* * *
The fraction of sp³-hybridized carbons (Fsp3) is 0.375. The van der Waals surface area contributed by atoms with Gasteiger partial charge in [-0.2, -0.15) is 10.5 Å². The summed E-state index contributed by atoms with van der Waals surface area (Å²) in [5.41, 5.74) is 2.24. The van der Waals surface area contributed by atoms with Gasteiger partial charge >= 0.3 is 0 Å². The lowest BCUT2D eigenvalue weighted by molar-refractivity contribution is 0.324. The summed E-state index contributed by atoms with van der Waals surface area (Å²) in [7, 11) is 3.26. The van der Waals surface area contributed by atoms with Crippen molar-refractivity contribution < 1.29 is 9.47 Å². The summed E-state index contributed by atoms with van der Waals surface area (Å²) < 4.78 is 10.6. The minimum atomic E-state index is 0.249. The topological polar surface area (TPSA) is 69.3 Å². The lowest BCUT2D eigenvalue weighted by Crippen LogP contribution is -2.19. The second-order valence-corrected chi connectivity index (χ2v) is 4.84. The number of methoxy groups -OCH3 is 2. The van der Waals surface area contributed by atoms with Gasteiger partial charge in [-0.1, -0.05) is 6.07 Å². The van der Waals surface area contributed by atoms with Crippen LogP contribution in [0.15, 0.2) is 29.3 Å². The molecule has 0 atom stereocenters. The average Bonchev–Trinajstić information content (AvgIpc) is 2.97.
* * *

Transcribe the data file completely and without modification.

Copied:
The fraction of sp³-hybridized carbons (Fsp3) is 0.375. The van der Waals surface area contributed by atoms with Gasteiger partial charge in [-0.2, -0.15) is 10.5 Å². The summed E-state index contributed by atoms with van der Waals surface area (Å²) in [5.41, 5.74) is 2.24. The van der Waals surface area contributed by atoms with Gasteiger partial charge >= 0.3 is 0 Å². The lowest BCUT2D eigenvalue weighted by molar-refractivity contribution is 0.324. The summed E-state index contributed by atoms with van der Waals surface area (Å²) in [7, 11) is 3.26. The van der Waals surface area contributed by atoms with Crippen molar-refractivity contribution < 1.29 is 9.47 Å². The summed E-state index contributed by atoms with van der Waals surface area (Å²) < 4.78 is 10.6. The minimum atomic E-state index is 0.249. The topological polar surface area (TPSA) is 69.3 Å². The lowest BCUT2D eigenvalue weighted by Crippen LogP contribution is -2.19. The second-order valence-corrected chi connectivity index (χ2v) is 4.84. The number of methoxy groups -OCH3 is 2. The van der Waals surface area contributed by atoms with Gasteiger partial charge in [-0.1, -0.05) is 6.07 Å². The van der Waals surface area contributed by atoms with Crippen LogP contribution in [0.15, 0.2) is 29.3 Å². The molecule has 0 atom stereocenters. The average Bonchev–Trinajstić information content (AvgIpc) is 2.97.